Black holes are regions of space-time where gravity is so strong, nothing can escape the pull — not even light. So it’s remarkable that scientists have now directly observed light from behind a supermassive black hole — but it wouldn’t have surprised Albert Einstein.
The hole story: We don’t actually know what’s inside a supermassive black hole, but we do know that a spinning plane of gas and dust, called the accretion disc, rotates around it.
As gas is getting sucked into a black hole, it heats up, eventually getting so hot that electrons separate from atoms.
“We shouldn’t be able to see anything that’s behind the black hole.”Dan Wilkins
This creates a cloud of magnetized plasma that twists and arcs above the spinning black hole. That feature is known as a corona, and it can emit x-ray flares.
Different kind of corona: The team behind this new discovery set out to study the corona of a supermassive black hole 1.8 billion light-years away from Earth. While observing x-ray flares from the corona, they realized that the flashes were followed by smaller flares in different colors.
Based on the time delay and the color shift, they determined that these were the same flares, reflecting off the gas on the far side of the black hole — not the side facing Earth.
“Any light that goes into that black hole doesn’t come out, so we shouldn’t be able to see anything that’s behind the black hole,” lead author Dan Wilkins said in a press release.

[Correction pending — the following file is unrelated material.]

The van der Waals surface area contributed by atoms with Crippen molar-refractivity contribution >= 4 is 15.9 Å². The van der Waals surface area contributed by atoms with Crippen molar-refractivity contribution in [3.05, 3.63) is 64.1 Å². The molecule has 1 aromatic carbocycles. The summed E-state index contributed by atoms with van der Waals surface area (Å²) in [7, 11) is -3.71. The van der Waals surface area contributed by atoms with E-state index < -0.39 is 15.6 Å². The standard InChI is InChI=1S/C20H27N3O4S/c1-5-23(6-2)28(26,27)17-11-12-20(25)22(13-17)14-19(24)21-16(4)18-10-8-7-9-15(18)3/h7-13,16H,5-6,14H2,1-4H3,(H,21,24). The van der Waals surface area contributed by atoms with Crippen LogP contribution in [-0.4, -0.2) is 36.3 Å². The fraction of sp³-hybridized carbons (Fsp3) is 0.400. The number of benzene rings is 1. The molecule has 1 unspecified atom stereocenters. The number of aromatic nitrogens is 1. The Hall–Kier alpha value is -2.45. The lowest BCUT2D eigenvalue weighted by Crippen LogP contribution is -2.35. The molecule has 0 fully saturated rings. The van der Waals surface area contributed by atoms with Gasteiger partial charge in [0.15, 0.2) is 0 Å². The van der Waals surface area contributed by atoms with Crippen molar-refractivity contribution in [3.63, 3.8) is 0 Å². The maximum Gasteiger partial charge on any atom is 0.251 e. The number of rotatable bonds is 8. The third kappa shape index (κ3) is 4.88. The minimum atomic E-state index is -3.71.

“The reason we can see that,” he continued, “is because that black hole is warping space, bending light and twisting magnetic fields around itself.”
General relativity: That confirms Einstein’s prediction, detailed in his theory of general relativity, about how light should bend around gigantic objects, like a supermassive black hole.
And while Einstein being right about something isn’t exactly groundbreaking, the fact we now have the tech to see his theories play out in space is pretty wild.
“Fifty years ago, when astrophysicists [started] speculating about how the magnetic field might behave close to a black hole, they had no idea that one day we might have the techniques to observe this directly and see Einstein’s general theory of relativity in action,” co-author Roger Blandford said.
Why it matters: In addition to proving Einstein right, this study also furthers our understanding of supermassive black holes — and that’s key to our making sense of the universe at large.
“If you want to understand how galaxies form, you really need to understand these processes outside the black hole that are able to release these enormous amounts of energy and power, these amazingly bright light sources that we’re studying,” Wilkins said.
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